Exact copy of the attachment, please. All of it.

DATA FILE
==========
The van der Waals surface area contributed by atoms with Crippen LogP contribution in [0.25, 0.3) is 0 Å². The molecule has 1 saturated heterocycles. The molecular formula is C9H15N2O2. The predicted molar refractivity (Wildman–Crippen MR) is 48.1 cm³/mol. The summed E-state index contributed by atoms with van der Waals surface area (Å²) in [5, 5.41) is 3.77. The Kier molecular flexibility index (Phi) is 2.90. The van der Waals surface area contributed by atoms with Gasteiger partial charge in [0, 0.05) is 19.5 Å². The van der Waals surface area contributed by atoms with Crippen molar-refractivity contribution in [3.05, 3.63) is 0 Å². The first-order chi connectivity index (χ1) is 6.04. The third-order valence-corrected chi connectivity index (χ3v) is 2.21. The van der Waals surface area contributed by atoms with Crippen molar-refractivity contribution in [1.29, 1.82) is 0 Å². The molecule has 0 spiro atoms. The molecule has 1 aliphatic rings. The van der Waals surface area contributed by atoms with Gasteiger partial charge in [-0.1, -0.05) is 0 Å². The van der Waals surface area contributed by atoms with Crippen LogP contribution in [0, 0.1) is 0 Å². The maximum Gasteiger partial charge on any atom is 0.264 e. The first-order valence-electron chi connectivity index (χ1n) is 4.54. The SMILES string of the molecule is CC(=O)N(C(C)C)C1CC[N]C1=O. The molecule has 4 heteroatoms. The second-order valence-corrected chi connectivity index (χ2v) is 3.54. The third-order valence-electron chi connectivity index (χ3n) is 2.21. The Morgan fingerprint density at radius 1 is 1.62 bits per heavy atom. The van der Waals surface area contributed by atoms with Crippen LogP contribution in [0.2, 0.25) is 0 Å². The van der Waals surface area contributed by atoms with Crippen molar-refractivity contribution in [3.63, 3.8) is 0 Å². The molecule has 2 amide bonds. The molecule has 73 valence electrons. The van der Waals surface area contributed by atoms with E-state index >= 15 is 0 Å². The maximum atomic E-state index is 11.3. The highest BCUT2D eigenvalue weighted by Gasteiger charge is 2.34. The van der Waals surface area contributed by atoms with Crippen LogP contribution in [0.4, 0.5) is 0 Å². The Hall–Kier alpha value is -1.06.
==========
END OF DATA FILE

The van der Waals surface area contributed by atoms with Crippen LogP contribution in [0.25, 0.3) is 0 Å². The molecule has 1 saturated heterocycles. The molecular formula is C9H15N2O2. The predicted molar refractivity (Wildman–Crippen MR) is 48.1 cm³/mol. The summed E-state index contributed by atoms with van der Waals surface area (Å²) in [5, 5.41) is 3.77. The Kier molecular flexibility index (Phi) is 2.90. The van der Waals surface area contributed by atoms with Gasteiger partial charge in [0, 0.05) is 19.5 Å². The van der Waals surface area contributed by atoms with Crippen molar-refractivity contribution in [3.05, 3.63) is 0 Å². The first-order chi connectivity index (χ1) is 6.04. The third-order valence-corrected chi connectivity index (χ3v) is 2.21. The van der Waals surface area contributed by atoms with Crippen molar-refractivity contribution in [1.29, 1.82) is 0 Å². The molecule has 0 spiro atoms. The molecule has 1 aliphatic rings. The van der Waals surface area contributed by atoms with Gasteiger partial charge in [-0.1, -0.05) is 0 Å². The van der Waals surface area contributed by atoms with Crippen LogP contribution in [0, 0.1) is 0 Å². The maximum Gasteiger partial charge on any atom is 0.264 e. The first-order valence-electron chi connectivity index (χ1n) is 4.54. The SMILES string of the molecule is CC(=O)N(C(C)C)C1CC[N]C1=O. The molecule has 4 heteroatoms. The second-order valence-corrected chi connectivity index (χ2v) is 3.54. The third-order valence-electron chi connectivity index (χ3n) is 2.21. The Morgan fingerprint density at radius 1 is 1.62 bits per heavy atom. The van der Waals surface area contributed by atoms with Crippen LogP contribution in [0.2, 0.25) is 0 Å². The van der Waals surface area contributed by atoms with Crippen molar-refractivity contribution in [3.63, 3.8) is 0 Å². The molecule has 2 amide bonds. The molecule has 73 valence electrons. The van der Waals surface area contributed by atoms with E-state index >= 15 is 0 Å². The maximum atomic E-state index is 11.3. The highest BCUT2D eigenvalue weighted by Gasteiger charge is 2.34. The van der Waals surface area contributed by atoms with Crippen LogP contribution in [0.4, 0.5) is 0 Å². The Hall–Kier alpha value is -1.06.